The language you use every day, including your word choice, the sequence you put them in, and the tone you create, plays a more critical role in how you’re perceived than you may imagine.
Your response to a question, a compliment, even a comment on the weather, affects what people think about you, your abilities, and your work in very subtle yet very powerful ways.
That might sound a bit far-fetched – after all, a word is a word, right? Those of us in the U.S. and in many other countries all speak English, right? So does it really matter all that much?
Yes. It really does matter all that much. So much so that it can make a huge difference in how much – or even whether – people respect you and your work.
Let’s look at two examples.
Yes, thanks, that was a good job
How you respond to a compliment influences people’s perception of your abilities as well as your confidence (or lack thereof).
Like most people, you’ve probably found that compliments can be hard to accept. From early childhood, we’re generally taught to be “modest” about receiving praise – in other words, we’re taught to pass off whatever we’re being praised for as not especially remarkable.
But when you do the “aw, shucks, it weren’t nuthin'” shuffle, brushing aside the compliment with embarrassment or downplaying what you achieved, people believe you. And then they overlook the hours of overtime put in by your team, the expertise and skill that were required, and the polish you put on the finished result.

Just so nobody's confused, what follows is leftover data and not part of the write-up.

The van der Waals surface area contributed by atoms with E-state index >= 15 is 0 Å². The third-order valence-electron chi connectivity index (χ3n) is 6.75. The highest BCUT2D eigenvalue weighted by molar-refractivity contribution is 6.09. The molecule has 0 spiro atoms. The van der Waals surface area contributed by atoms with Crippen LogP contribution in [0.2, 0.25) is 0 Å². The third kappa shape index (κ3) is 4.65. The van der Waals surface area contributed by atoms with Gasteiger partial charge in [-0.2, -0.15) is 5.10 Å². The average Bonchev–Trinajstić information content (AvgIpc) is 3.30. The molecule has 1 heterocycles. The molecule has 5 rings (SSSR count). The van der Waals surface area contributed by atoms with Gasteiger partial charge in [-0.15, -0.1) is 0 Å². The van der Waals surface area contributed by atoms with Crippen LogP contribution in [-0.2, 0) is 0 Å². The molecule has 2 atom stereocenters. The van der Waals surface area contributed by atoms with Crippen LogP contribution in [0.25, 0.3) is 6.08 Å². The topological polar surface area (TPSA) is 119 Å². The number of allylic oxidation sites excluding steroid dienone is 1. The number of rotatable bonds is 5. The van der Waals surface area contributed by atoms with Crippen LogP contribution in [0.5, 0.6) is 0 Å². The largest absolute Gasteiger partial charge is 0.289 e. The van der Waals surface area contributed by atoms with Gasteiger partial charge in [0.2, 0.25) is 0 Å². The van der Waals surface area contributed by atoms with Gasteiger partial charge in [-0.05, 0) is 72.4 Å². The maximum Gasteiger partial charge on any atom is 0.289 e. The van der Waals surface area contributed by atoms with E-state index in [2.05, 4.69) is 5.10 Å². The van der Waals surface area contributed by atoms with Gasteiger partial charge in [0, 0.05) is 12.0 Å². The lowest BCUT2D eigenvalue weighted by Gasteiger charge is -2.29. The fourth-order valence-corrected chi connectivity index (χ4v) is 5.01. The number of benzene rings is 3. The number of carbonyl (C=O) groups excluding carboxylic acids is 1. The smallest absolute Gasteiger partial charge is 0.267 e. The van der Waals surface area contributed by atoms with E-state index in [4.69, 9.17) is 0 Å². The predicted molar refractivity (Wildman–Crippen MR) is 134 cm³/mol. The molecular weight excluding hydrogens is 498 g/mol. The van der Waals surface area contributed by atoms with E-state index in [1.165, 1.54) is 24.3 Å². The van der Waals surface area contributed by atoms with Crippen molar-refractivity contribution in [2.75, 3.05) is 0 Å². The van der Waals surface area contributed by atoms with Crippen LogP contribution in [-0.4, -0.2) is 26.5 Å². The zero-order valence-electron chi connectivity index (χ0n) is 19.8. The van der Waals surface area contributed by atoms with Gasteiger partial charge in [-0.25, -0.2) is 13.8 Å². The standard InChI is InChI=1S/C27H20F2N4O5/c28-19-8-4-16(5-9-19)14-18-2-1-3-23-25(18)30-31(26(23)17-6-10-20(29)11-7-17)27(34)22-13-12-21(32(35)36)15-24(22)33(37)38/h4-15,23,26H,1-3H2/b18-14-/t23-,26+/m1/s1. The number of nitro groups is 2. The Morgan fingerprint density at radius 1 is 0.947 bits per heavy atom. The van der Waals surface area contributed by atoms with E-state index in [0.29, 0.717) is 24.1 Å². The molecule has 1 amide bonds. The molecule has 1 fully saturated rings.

On the other hand, if you adopt a superior stance by taking all the credit for a team effort or claiming that only you out of all the people in the organization could possibly have pulled it off, you’ll be written off as arrogant and dangerously independent; not a team player.
Instead, practice a middle-ground approach. Get comfortable with language that asserts your confidence and competence without false pride or arrogance. “Yes, thanks, my team and I did a really terrific job!” is a great response. “Thank you – I appreciate your recognizing the effort it took to get that done well,” is another.
Accentuate the positive
Have you noticed that people complain in habitual ways? One person might call anyone he disagrees with an “idiot.” Someone else might say any disappointing event – whether in the past or anticipated – was a “disaster.”
Did it occur to you that your patterns are just as obvious to others as theirs are to you?
Here’s the problem: complainers don’t have a lot of credibility. Therefore, complainers seldom get the best projects and tend to be passed over for promotion.
You may not be a constant complainer, but you almost certainly have typical complaining habits and hot-button circumstances that trigger those habits.
Pay attention for a few days to identify what triggers you to complain as well as what words you typically use. (If you can’t figure it out, enlist the help of a trusted friend.)
Then pick more positive ways of expressing yourself. If a straight-up positive replacement feels too artificial, try a factual way of describing the person or situation, without the emotional load.
The “idiot” might be “unaware,” or could just be “Joe.” That “disastrous project” might be “delayed because of new requirements,” or just “the printer upgrade project.”
Save your complaining and venting for friends, spouses, and partners outside the office. Your career will thank you for it.